Cancer Scientists and Leading Scientific Studies Lean Toward a Talcum Powder Ovarian Cancer Connection
The evidence of an ovarian cancer talcum powder link adds up as more and more scientific studies become available
Monday, October 30, 2017 - Ovarian cancer, like breast cancer, is an insidious disease that strikes fear into the heart of women the world over. The American Cancer Society estimates that about 14,000 of the 22,440 women diagnosed with ovarian cancer in 2017 will die from the disease. The high death rate from ovarian cancer may be attributable to the fact that the symptoms of the disease in its early, treatable stages is often mistaken for normal menstrual pain and overlooked until the disease has spread to vital organs in the body. While there are many potential causes of ovarian cancer, the long-term use of talcum powder by women in the perineal region of the body is cause for concern and researchers are providing ample evidence of a possible connection.
Scientific studies from a number of credible sources indicate that there may be a link between the long-term use of Johnson's Baby Powder with cases of ovarian cancer in women. The Journal of the National Cancer Institute has stated, "Perineal use of talcum powder has been positively associated with ovarian cancer risk in a number of case-control studies." One of the leading cancer authorities, the American Center for Cancer Research has come to some striking conclusions on the matter and plaintiffs suing Johnson & Johnson are using these findings and others in court. The ACCR found that studies of the use of talcum powder in the female genital region indicate an approximately 30% increase in the risk of ovarian cancer for those with long-term exposure. The ACCR also points out that talc is a naturally occurring mineral that is mined in close proximity with asbestos, a known carcinogenic and before 1976 talc was commonly contaminated with asbestos. Since most of the talc used by Johnson & Johnson is imported from foreign soil including China, Pakistan, and Korea, it is difficult to get an exact reading on whether or not talc sold today is contaminated with cancer-causing asbestos. The FDA claims that since 1976, cosmetic talc products sold in the United States are asbestos free.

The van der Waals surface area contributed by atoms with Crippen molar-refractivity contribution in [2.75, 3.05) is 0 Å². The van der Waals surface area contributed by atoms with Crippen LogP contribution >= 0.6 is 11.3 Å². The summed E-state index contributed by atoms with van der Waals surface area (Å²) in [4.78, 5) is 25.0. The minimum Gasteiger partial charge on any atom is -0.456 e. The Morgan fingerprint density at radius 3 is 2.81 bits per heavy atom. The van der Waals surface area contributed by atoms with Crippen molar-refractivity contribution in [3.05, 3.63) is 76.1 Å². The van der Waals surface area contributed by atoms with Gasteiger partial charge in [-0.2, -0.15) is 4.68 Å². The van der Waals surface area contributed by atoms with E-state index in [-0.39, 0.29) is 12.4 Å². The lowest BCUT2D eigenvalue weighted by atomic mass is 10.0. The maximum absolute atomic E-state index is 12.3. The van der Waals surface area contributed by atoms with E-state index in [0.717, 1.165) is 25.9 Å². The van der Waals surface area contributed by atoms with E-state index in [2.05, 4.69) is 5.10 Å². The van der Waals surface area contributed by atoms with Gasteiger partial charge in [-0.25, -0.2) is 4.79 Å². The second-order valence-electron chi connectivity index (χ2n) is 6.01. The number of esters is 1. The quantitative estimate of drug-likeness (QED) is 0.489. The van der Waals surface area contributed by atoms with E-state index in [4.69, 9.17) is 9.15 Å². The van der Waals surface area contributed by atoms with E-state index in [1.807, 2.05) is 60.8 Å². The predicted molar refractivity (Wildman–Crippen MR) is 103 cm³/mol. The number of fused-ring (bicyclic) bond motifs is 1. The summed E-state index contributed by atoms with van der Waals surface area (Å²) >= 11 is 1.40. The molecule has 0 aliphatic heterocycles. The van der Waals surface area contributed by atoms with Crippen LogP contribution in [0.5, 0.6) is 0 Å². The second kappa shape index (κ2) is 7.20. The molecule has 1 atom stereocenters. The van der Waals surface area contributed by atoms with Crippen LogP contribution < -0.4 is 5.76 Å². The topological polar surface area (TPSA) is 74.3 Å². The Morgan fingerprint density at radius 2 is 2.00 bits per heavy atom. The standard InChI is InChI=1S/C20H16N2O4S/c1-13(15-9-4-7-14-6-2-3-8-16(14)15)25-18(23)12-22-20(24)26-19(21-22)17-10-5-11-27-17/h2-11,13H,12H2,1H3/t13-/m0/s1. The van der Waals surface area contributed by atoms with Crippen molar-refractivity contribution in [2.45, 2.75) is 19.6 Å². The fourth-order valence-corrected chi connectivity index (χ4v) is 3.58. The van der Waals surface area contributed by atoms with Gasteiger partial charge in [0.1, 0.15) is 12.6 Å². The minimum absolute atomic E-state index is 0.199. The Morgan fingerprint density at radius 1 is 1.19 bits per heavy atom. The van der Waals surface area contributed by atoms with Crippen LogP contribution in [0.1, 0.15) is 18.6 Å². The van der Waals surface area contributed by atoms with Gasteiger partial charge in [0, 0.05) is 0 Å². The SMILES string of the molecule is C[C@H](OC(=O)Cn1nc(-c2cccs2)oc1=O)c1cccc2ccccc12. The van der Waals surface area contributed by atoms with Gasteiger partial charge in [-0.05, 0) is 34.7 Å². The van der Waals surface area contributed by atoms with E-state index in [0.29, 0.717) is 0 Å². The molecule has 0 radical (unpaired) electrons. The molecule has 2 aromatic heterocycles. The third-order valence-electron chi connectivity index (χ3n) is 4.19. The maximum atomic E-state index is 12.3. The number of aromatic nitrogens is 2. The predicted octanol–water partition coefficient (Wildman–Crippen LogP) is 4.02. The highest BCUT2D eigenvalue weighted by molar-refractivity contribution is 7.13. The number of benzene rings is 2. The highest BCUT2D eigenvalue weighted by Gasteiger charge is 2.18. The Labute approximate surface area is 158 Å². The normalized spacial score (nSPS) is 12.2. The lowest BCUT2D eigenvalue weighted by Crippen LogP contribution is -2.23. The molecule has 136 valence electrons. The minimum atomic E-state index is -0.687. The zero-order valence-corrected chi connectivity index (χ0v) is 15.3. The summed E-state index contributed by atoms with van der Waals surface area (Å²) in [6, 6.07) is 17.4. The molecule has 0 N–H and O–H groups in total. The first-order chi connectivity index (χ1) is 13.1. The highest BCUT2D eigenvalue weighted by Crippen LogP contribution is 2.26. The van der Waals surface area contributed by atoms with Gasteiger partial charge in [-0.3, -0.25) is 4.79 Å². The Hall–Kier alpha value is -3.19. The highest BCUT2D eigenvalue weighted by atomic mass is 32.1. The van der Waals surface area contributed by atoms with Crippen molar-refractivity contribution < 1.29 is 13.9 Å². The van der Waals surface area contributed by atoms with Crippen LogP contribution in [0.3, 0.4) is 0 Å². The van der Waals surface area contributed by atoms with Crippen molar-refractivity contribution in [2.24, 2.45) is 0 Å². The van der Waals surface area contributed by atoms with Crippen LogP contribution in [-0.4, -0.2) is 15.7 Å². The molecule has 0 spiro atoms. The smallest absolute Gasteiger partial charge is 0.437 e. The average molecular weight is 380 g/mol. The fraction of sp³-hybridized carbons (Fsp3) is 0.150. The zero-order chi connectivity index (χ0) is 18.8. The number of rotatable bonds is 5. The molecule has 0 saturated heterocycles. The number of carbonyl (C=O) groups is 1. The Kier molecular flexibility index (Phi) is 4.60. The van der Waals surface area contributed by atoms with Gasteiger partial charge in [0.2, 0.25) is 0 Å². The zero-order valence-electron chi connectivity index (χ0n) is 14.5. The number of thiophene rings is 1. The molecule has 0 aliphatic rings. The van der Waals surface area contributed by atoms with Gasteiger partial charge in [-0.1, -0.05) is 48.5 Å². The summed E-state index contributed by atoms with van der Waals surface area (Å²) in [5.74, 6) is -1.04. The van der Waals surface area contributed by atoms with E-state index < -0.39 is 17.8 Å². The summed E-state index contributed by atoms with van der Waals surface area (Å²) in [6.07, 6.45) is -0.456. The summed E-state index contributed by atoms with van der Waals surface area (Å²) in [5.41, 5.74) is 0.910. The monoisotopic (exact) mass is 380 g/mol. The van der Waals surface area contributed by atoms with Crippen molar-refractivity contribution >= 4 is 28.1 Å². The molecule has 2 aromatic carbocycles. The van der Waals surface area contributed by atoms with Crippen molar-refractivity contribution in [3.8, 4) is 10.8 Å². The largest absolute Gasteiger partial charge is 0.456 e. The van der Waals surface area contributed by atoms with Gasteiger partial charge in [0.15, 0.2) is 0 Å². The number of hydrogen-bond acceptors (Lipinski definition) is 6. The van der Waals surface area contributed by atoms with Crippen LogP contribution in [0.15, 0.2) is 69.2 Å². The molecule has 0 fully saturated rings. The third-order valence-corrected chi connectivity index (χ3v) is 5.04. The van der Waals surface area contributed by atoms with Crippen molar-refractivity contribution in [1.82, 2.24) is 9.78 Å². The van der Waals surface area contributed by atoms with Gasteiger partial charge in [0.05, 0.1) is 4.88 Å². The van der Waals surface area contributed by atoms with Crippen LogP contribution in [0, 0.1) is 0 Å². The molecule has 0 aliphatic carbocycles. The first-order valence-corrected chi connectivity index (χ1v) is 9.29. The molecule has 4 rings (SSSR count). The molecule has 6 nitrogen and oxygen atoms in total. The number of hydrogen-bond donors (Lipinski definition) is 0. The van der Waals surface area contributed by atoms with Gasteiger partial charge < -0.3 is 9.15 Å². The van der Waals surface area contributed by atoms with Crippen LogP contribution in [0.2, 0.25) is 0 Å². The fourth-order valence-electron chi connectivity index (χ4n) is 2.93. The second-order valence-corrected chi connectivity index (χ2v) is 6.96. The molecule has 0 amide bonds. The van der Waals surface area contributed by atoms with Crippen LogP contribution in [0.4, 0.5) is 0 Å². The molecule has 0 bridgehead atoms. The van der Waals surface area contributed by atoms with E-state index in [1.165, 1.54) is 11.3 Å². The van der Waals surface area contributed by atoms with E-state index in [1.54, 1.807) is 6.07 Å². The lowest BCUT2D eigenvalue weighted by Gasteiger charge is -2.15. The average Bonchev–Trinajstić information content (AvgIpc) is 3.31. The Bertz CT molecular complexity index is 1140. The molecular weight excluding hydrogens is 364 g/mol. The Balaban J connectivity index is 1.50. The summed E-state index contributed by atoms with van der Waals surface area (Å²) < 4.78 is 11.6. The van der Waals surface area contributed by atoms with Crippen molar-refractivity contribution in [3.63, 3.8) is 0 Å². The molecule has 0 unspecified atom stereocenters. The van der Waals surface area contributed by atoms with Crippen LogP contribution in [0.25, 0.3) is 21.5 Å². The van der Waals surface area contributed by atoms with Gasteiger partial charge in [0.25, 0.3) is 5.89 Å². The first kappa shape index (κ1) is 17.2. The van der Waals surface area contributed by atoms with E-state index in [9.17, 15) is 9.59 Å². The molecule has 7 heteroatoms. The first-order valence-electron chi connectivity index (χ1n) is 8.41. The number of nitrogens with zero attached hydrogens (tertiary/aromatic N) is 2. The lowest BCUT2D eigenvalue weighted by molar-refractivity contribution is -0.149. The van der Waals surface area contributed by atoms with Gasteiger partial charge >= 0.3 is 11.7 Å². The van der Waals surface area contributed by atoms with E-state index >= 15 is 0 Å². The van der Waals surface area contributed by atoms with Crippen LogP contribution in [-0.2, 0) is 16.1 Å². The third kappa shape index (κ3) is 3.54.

While asbestos contamination increased the likelihood of a woman developing ovarian cancer, is not necessary that it be present. Talcum powder independent of other contaminants is slow to break down and can cause irritations in the lungs or ovaries that can lead to cancer developing. The International Agency for Cancer Research has concluded that talc-based powders used by women for hygienic purposes on a long-term basis, exposes a woman to a 20 to 30 % greater risk of contracting ovarian cancer. The IARC has designated talcum powder used for this purpose, "possibly carcinogenic to humans."
In 2008 the Food and Drug Administration (FDA) stopped just short of requiring Johnson & Johnson to place cancer warning labels on their products containing talc when the agency denied a petition by the Cancer Prevention Coalition and instead issued a statement saying it is possible talc, "may elicit a foreign-body-type reaction and inflammatory response that, in some exposed women, may progress to epithelial cancers." CPC chairman Dr. Samuel S. Epstein is also quoted as saying that the FDA has been lax in forcing Johnson & Johnson to sufficiently warn consumers of the cancer link to talc. The CPC presented a citizen's petition to the FDA, endorsed by leading oncologists and the scientific community, "Seeking An Ovarian Cancer Warning On Talc Products Used By Premenopausal Women for Genital Dusting."